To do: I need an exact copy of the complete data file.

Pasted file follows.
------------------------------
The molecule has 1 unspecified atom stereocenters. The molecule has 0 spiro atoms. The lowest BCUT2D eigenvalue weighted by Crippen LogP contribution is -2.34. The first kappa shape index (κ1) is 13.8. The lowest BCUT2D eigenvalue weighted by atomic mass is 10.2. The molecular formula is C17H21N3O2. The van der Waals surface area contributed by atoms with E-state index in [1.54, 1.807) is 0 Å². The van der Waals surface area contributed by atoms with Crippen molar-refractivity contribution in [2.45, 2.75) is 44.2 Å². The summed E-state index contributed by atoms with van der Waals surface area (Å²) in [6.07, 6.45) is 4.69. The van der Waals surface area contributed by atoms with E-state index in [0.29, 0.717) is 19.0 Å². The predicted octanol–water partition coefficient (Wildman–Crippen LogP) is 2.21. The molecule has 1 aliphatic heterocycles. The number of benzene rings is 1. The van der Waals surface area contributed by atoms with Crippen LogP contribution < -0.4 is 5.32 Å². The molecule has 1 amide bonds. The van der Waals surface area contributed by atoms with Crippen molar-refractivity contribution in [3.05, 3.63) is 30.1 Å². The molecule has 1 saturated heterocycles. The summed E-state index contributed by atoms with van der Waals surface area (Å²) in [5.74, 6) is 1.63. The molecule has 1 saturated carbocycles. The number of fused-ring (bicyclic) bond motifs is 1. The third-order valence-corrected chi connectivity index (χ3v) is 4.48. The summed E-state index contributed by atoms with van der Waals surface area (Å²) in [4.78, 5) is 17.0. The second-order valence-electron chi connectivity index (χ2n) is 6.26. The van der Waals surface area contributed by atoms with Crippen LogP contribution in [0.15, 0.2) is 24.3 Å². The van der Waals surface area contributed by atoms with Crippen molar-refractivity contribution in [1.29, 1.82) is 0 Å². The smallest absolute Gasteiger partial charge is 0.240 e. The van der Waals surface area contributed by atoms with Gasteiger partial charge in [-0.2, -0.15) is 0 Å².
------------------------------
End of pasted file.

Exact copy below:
The molecule has 1 unspecified atom stereocenters. The molecule has 0 spiro atoms. The lowest BCUT2D eigenvalue weighted by Crippen LogP contribution is -2.34. The first kappa shape index (κ1) is 13.8. The lowest BCUT2D eigenvalue weighted by atomic mass is 10.2. The molecular formula is C17H21N3O2. The van der Waals surface area contributed by atoms with E-state index in [1.54, 1.807) is 0 Å². The van der Waals surface area contributed by atoms with Crippen molar-refractivity contribution in [2.45, 2.75) is 44.2 Å². The summed E-state index contributed by atoms with van der Waals surface area (Å²) in [6.07, 6.45) is 4.69. The van der Waals surface area contributed by atoms with E-state index in [0.29, 0.717) is 19.0 Å². The predicted octanol–water partition coefficient (Wildman–Crippen LogP) is 2.21. The molecule has 1 aliphatic heterocycles. The number of benzene rings is 1. The van der Waals surface area contributed by atoms with Crippen LogP contribution < -0.4 is 5.32 Å². The molecule has 1 amide bonds. The van der Waals surface area contributed by atoms with Crippen molar-refractivity contribution in [3.05, 3.63) is 30.1 Å². The molecule has 1 saturated heterocycles. The summed E-state index contributed by atoms with van der Waals surface area (Å²) in [5.74, 6) is 1.63. The molecule has 1 saturated carbocycles. The number of fused-ring (bicyclic) bond motifs is 1. The third-order valence-corrected chi connectivity index (χ3v) is 4.48. The summed E-state index contributed by atoms with van der Waals surface area (Å²) in [4.78, 5) is 17.0. The second-order valence-electron chi connectivity index (χ2n) is 6.26. The van der Waals surface area contributed by atoms with Crippen LogP contribution in [0.15, 0.2) is 24.3 Å². The van der Waals surface area contributed by atoms with Crippen molar-refractivity contribution in [1.29, 1.82) is 0 Å². The smallest absolute Gasteiger partial charge is 0.240 e. The van der Waals surface area contributed by atoms with Gasteiger partial charge in [-0.2, -0.15) is 0 Å².